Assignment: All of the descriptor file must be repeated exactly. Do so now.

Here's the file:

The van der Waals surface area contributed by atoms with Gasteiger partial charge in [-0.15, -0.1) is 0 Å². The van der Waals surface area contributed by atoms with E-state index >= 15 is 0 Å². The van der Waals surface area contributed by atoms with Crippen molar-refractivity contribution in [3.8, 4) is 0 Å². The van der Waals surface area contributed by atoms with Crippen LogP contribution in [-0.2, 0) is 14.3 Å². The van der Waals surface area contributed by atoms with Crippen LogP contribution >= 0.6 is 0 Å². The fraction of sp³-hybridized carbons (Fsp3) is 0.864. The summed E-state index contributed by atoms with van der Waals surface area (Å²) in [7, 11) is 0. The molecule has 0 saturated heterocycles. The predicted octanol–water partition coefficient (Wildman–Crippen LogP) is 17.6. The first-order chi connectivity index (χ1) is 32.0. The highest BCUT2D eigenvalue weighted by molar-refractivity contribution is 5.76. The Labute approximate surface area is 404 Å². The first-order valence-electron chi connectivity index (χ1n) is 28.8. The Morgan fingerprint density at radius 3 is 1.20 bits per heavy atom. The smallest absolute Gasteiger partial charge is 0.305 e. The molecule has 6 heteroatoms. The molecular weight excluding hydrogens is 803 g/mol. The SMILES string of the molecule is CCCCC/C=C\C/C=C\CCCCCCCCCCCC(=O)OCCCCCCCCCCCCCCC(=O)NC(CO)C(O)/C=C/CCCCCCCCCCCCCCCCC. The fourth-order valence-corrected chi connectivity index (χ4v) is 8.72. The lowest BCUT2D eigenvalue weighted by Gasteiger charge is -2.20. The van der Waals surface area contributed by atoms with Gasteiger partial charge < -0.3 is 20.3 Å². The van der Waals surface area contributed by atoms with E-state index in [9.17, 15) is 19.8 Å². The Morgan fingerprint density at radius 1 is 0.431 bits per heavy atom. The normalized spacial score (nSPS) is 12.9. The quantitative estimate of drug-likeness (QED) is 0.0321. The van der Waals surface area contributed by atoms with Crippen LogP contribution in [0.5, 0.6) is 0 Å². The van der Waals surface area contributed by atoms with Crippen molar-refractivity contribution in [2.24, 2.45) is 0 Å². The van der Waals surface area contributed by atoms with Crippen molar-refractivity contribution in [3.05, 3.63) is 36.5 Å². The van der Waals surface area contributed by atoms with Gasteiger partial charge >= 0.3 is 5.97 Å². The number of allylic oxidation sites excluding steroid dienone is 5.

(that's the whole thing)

The van der Waals surface area contributed by atoms with Gasteiger partial charge in [-0.15, -0.1) is 0 Å². The van der Waals surface area contributed by atoms with E-state index >= 15 is 0 Å². The van der Waals surface area contributed by atoms with Crippen molar-refractivity contribution in [3.8, 4) is 0 Å². The van der Waals surface area contributed by atoms with Crippen LogP contribution in [-0.2, 0) is 14.3 Å². The van der Waals surface area contributed by atoms with Crippen LogP contribution >= 0.6 is 0 Å². The fraction of sp³-hybridized carbons (Fsp3) is 0.864. The summed E-state index contributed by atoms with van der Waals surface area (Å²) in [7, 11) is 0. The molecule has 0 saturated heterocycles. The predicted octanol–water partition coefficient (Wildman–Crippen LogP) is 17.6. The first-order chi connectivity index (χ1) is 32.0. The highest BCUT2D eigenvalue weighted by molar-refractivity contribution is 5.76. The Labute approximate surface area is 404 Å². The first-order valence-electron chi connectivity index (χ1n) is 28.8. The Morgan fingerprint density at radius 3 is 1.20 bits per heavy atom. The smallest absolute Gasteiger partial charge is 0.305 e. The molecule has 6 heteroatoms. The molecular weight excluding hydrogens is 803 g/mol. The SMILES string of the molecule is CCCCC/C=C\C/C=C\CCCCCCCCCCCC(=O)OCCCCCCCCCCCCCCC(=O)NC(CO)C(O)/C=C/CCCCCCCCCCCCCCCCC. The fourth-order valence-corrected chi connectivity index (χ4v) is 8.72. The lowest BCUT2D eigenvalue weighted by Gasteiger charge is -2.20. The van der Waals surface area contributed by atoms with Gasteiger partial charge < -0.3 is 20.3 Å². The van der Waals surface area contributed by atoms with E-state index in [9.17, 15) is 19.8 Å². The Morgan fingerprint density at radius 1 is 0.431 bits per heavy atom. The normalized spacial score (nSPS) is 12.9. The quantitative estimate of drug-likeness (QED) is 0.0321. The van der Waals surface area contributed by atoms with Crippen LogP contribution in [0.5, 0.6) is 0 Å². The van der Waals surface area contributed by atoms with Crippen molar-refractivity contribution in [2.24, 2.45) is 0 Å². The van der Waals surface area contributed by atoms with Crippen molar-refractivity contribution in [3.05, 3.63) is 36.5 Å². The van der Waals surface area contributed by atoms with Gasteiger partial charge >= 0.3 is 5.97 Å². The number of allylic oxidation sites excluding steroid dienone is 5.